I agree with Ms. Ogden that many adults (including the parents) are asking too much from the children…(always interesting when fingers are pointed at teachers and not at parents when it comes to “too much is asked from the children”) many children are are over-scheduled. I would ask that all of us (adults) look at our children’s schedules: Why are they taking five A.P.s? Why are they playing two sports simultaneously (A DHS SPORT & an off-campus sport)? Why are they playing sports year round? To place the blame of loss of sleep / increased stress leading to becoming depressed or an addict — solely on the reason: “teachers are giving too much homework,” seems to be short-sighted.

    For all of our sake, we definitely need to pay attention to our children. Thank you Ms. Ogden for sharing your concerns.

    • DHS Student permalink
      September 28, 2015 10:15 pm

      Mr. Everts,
      Parents may be asking too much from us, but as a person going into Engineering, let me tell you, this school (and the American education system in general) is lacking. Therefore, to even think about getting an engineering job that allows you not to worry about retirement or going into debt REQUIRES COLLEGE in which case it REQUIRES AP classes and extra curricular.

      In addition, students are required to do Band, PE classes, after school sports, or another type of after school activity that may not even be relevant to say engineering or medical. Why do we require sports/PE? Why Band? How about useful classes that may be relevant to the student?

      The admin here at the school is incredibly backwards. Some teachers are good, but even the counselors messed up a lot of people’s schedules this year. They were incompetent and cancelled AP Computer Science and provide nearly 0 funding towards the Robotics Club and the Engineering Academy.

      How about building a second high school? Afraid DHS would be labeled “a horrible school” because you know and everyone knows an East Dublin school would be an academically better performing school? Why is it that every other district in the East bay has more than one high school? why is it that DVHS is better performing? Why is our tech department so horrible that Les had to leave in order for anything to get done?

      These are all questions that MUST be addressed, and hopefully by someone more competent than those sitting on our District Board.

      DHS Student

  5. Lea Schuler permalink
    September 27, 2015 5:38 pm

    I agree with this letter. Sandra, you are right that this may not be the fact for every student and sometimes it depends on the year your student is in, but I hear many more experiences like Dana’s than in your case. You and your student should feel grateful you are in the situation that you are. I have had three students graduate from DHS and one currently a sophomore. I have two more that will attend DHS so I have a vested interest in making the school the best it can be without it being detrimental to our children. I have also seen a lot of positive things occur at the school and not so positive which I wish would be addressed. The main complaint I hear frequently from parents is how late the students are staying up to finish homework. Some of it being a complete waste of time, IMHO. (Word searches in high school, come on!) These kids are killing themselves with all the AP classes and regular classes that require a lot of homework. My son leaves the house at 6 :30am and doesn’t return until almost 4. He is exhausted and still has hours worth of homework (And he is not taking AP classes), extracurricular activities, that the school encourages them to participate in and we haven’t even started school sports. Somehow we are suppose to squeeze in family time and church. More parents need to speak up to have this addressed if you feel the same way. The school district has a homework policy which I have yet to see enforced. I have previous children that were regularly up until midnight.There needs to be a happy medium for the students. Many are exhausted and stressed causing detrimental effects to their emotional and physical health.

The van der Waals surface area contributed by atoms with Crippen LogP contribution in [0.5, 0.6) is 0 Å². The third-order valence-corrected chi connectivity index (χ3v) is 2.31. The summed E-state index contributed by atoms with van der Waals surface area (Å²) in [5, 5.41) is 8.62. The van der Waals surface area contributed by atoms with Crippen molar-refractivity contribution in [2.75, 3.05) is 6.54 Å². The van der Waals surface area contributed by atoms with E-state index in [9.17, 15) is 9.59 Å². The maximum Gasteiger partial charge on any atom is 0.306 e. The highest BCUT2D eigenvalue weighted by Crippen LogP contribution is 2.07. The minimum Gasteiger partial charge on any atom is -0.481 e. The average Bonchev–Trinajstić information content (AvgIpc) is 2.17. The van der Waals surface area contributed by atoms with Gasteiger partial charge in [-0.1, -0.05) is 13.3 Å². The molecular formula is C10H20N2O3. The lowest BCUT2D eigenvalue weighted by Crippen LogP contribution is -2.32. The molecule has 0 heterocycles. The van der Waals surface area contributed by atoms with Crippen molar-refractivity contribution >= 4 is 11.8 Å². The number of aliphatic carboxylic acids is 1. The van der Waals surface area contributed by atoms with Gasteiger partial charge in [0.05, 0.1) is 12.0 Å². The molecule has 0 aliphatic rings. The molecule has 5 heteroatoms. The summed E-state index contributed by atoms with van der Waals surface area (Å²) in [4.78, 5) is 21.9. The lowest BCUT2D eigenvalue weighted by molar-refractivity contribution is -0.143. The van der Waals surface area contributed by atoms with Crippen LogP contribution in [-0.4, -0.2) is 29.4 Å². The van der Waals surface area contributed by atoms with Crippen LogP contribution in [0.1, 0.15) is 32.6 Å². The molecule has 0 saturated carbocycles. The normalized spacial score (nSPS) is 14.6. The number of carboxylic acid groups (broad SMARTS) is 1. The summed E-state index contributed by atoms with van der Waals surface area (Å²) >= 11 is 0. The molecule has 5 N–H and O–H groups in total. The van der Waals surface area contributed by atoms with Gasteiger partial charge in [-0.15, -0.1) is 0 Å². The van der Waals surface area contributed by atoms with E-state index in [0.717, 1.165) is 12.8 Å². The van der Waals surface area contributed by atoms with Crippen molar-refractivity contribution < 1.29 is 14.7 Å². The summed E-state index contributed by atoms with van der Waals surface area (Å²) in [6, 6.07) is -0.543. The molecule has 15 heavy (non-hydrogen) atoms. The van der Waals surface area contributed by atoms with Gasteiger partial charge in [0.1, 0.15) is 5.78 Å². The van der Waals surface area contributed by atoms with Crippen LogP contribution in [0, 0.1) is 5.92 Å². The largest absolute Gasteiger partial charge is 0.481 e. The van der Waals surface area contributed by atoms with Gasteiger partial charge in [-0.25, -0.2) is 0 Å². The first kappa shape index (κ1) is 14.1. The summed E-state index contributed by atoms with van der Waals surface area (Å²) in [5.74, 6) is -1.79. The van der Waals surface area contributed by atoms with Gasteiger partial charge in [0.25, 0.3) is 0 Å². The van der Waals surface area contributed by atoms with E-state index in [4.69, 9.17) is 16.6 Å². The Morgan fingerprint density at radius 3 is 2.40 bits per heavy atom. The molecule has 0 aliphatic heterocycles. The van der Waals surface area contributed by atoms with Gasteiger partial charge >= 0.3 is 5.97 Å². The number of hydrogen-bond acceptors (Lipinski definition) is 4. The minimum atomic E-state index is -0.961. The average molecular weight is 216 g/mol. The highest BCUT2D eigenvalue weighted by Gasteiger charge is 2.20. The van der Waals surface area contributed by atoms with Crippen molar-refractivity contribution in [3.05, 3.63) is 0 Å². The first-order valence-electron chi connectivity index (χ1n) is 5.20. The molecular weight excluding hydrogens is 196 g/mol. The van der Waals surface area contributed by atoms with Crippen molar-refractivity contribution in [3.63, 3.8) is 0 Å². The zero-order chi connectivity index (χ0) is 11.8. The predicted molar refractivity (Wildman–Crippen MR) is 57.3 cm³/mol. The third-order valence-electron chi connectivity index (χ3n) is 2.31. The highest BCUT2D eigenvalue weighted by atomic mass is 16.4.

I have heard and I have mixed feelings on the Gael period. For us it is partially working. My son utilizes the time which does help but the problems he runs into is the noise level is too high to fully concentrate. The HUB staff is aware of it and trying to make changes. He has also had difficulty finding a tutor (teacher) that can help him with his level of math when he runs intoto a problem. If this is the purpose of the Gael period than we need to address some of these concerns. One positive thing I have heard that is occurring in his math class but not in others is homework is to watch a video to learn the next days assignment. In class you do what normally would be homework where the teacher is there to help and make sure you understand as you go. If she senses the majority are having difficulty then she can spend more time explaining. What work isn’t finished in class is then finished at home. I think this is a great concept and wished it was used in more classes. I was told this is only for upper level math but this concept could be great for other levels as well reducing a lot of homework.

    I feel this should be a discussion item. I hope the board of trustees will really listen to the parents and students that are living this with the intent to make things better.